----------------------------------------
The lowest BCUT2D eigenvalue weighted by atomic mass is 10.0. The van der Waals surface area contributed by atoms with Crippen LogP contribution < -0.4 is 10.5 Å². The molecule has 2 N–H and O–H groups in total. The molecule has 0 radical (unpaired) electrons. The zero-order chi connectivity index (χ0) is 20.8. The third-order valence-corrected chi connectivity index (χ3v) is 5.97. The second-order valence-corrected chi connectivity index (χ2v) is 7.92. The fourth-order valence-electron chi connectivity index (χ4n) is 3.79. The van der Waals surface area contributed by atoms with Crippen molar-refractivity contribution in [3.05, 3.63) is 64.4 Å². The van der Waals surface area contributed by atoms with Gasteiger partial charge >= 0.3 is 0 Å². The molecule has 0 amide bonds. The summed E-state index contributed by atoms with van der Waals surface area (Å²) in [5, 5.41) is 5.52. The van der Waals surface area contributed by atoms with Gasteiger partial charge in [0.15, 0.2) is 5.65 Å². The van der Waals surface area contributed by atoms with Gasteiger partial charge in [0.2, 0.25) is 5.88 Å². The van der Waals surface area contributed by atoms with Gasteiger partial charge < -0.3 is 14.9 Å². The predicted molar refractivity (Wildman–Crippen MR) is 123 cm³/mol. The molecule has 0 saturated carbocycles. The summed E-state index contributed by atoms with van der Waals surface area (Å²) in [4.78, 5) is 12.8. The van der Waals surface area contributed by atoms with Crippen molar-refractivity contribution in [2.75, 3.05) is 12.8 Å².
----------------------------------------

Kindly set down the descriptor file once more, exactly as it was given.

The lowest BCUT2D eigenvalue weighted by atomic mass is 10.0. The van der Waals surface area contributed by atoms with Crippen LogP contribution < -0.4 is 10.5 Å². The molecule has 2 N–H and O–H groups in total. The molecule has 0 radical (unpaired) electrons. The zero-order chi connectivity index (χ0) is 20.8. The third-order valence-corrected chi connectivity index (χ3v) is 5.97. The second-order valence-corrected chi connectivity index (χ2v) is 7.92. The fourth-order valence-electron chi connectivity index (χ4n) is 3.79. The van der Waals surface area contributed by atoms with Crippen molar-refractivity contribution in [3.05, 3.63) is 64.4 Å². The van der Waals surface area contributed by atoms with Gasteiger partial charge >= 0.3 is 0 Å². The molecule has 0 amide bonds. The summed E-state index contributed by atoms with van der Waals surface area (Å²) in [5, 5.41) is 5.52. The van der Waals surface area contributed by atoms with Gasteiger partial charge in [0.15, 0.2) is 5.65 Å². The van der Waals surface area contributed by atoms with Gasteiger partial charge in [0.2, 0.25) is 5.88 Å². The van der Waals surface area contributed by atoms with Gasteiger partial charge < -0.3 is 14.9 Å². The predicted molar refractivity (Wildman–Crippen MR) is 123 cm³/mol. The molecule has 0 saturated carbocycles. The summed E-state index contributed by atoms with van der Waals surface area (Å²) in [4.78, 5) is 12.8. The van der Waals surface area contributed by atoms with Crippen molar-refractivity contribution in [2.75, 3.05) is 12.8 Å².